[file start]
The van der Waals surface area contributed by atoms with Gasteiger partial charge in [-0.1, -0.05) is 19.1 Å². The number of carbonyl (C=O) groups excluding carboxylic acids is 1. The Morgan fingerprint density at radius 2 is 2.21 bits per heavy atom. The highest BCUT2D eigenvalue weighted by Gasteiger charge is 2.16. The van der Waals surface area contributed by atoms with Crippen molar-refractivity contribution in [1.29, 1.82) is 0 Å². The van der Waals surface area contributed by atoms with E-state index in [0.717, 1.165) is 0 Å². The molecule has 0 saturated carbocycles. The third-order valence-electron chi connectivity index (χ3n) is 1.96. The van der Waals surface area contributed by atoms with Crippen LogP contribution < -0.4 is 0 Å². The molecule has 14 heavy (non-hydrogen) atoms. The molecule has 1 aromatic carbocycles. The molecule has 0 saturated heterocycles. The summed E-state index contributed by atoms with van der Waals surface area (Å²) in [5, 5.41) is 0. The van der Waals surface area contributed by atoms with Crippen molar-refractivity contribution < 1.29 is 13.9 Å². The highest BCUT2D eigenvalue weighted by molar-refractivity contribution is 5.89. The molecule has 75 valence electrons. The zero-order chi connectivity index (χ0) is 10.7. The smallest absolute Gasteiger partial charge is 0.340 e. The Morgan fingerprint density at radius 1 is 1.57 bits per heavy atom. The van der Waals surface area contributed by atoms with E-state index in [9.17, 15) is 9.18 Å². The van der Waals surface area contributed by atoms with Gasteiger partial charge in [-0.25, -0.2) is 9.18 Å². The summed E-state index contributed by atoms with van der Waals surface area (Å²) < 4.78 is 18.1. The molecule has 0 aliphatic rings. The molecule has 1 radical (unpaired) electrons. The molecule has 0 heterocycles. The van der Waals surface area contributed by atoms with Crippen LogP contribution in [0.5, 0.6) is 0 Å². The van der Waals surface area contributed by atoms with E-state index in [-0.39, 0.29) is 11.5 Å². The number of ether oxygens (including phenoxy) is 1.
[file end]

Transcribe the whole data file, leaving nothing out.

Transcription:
The van der Waals surface area contributed by atoms with Gasteiger partial charge in [-0.1, -0.05) is 19.1 Å². The number of carbonyl (C=O) groups excluding carboxylic acids is 1. The Morgan fingerprint density at radius 2 is 2.21 bits per heavy atom. The highest BCUT2D eigenvalue weighted by Gasteiger charge is 2.16. The van der Waals surface area contributed by atoms with Crippen molar-refractivity contribution in [1.29, 1.82) is 0 Å². The van der Waals surface area contributed by atoms with E-state index in [0.717, 1.165) is 0 Å². The molecule has 0 saturated carbocycles. The third-order valence-electron chi connectivity index (χ3n) is 1.96. The van der Waals surface area contributed by atoms with Crippen LogP contribution < -0.4 is 0 Å². The molecule has 14 heavy (non-hydrogen) atoms. The molecule has 1 aromatic carbocycles. The molecule has 0 saturated heterocycles. The summed E-state index contributed by atoms with van der Waals surface area (Å²) in [5, 5.41) is 0. The van der Waals surface area contributed by atoms with Crippen molar-refractivity contribution < 1.29 is 13.9 Å². The highest BCUT2D eigenvalue weighted by molar-refractivity contribution is 5.89. The molecule has 75 valence electrons. The zero-order chi connectivity index (χ0) is 10.7. The smallest absolute Gasteiger partial charge is 0.340 e. The Morgan fingerprint density at radius 1 is 1.57 bits per heavy atom. The van der Waals surface area contributed by atoms with E-state index in [9.17, 15) is 9.18 Å². The van der Waals surface area contributed by atoms with Gasteiger partial charge in [-0.25, -0.2) is 9.18 Å². The summed E-state index contributed by atoms with van der Waals surface area (Å²) < 4.78 is 18.1. The molecule has 0 aliphatic rings. The molecule has 1 radical (unpaired) electrons. The molecule has 0 heterocycles. The van der Waals surface area contributed by atoms with Crippen LogP contribution in [0.5, 0.6) is 0 Å². The van der Waals surface area contributed by atoms with E-state index in [-0.39, 0.29) is 11.5 Å². The number of ether oxygens (including phenoxy) is 1.